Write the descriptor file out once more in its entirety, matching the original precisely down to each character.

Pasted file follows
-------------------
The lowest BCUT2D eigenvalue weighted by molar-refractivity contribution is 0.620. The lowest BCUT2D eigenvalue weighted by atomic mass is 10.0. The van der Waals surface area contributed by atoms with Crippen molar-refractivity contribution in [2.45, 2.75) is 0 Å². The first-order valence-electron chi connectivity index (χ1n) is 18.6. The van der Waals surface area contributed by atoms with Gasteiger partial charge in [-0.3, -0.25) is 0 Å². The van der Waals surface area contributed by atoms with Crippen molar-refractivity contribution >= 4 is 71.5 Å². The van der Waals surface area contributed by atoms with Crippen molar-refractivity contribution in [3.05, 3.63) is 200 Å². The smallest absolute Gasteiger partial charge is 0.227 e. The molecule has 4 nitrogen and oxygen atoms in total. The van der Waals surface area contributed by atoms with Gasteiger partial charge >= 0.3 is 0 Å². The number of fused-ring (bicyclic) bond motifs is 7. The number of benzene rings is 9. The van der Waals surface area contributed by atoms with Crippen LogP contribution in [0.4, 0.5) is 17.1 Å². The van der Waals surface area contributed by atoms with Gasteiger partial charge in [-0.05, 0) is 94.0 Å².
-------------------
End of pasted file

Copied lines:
The lowest BCUT2D eigenvalue weighted by molar-refractivity contribution is 0.620. The lowest BCUT2D eigenvalue weighted by atomic mass is 10.0. The van der Waals surface area contributed by atoms with Crippen molar-refractivity contribution in [2.45, 2.75) is 0 Å². The first-order valence-electron chi connectivity index (χ1n) is 18.6. The van der Waals surface area contributed by atoms with Gasteiger partial charge in [-0.3, -0.25) is 0 Å². The van der Waals surface area contributed by atoms with Crippen molar-refractivity contribution >= 4 is 71.5 Å². The van der Waals surface area contributed by atoms with Crippen molar-refractivity contribution in [3.05, 3.63) is 200 Å². The smallest absolute Gasteiger partial charge is 0.227 e. The molecule has 4 nitrogen and oxygen atoms in total. The van der Waals surface area contributed by atoms with Gasteiger partial charge >= 0.3 is 0 Å². The number of fused-ring (bicyclic) bond motifs is 7. The number of benzene rings is 9. The van der Waals surface area contributed by atoms with Crippen LogP contribution in [0.4, 0.5) is 17.1 Å². The van der Waals surface area contributed by atoms with Gasteiger partial charge in [-0.05, 0) is 94.0 Å².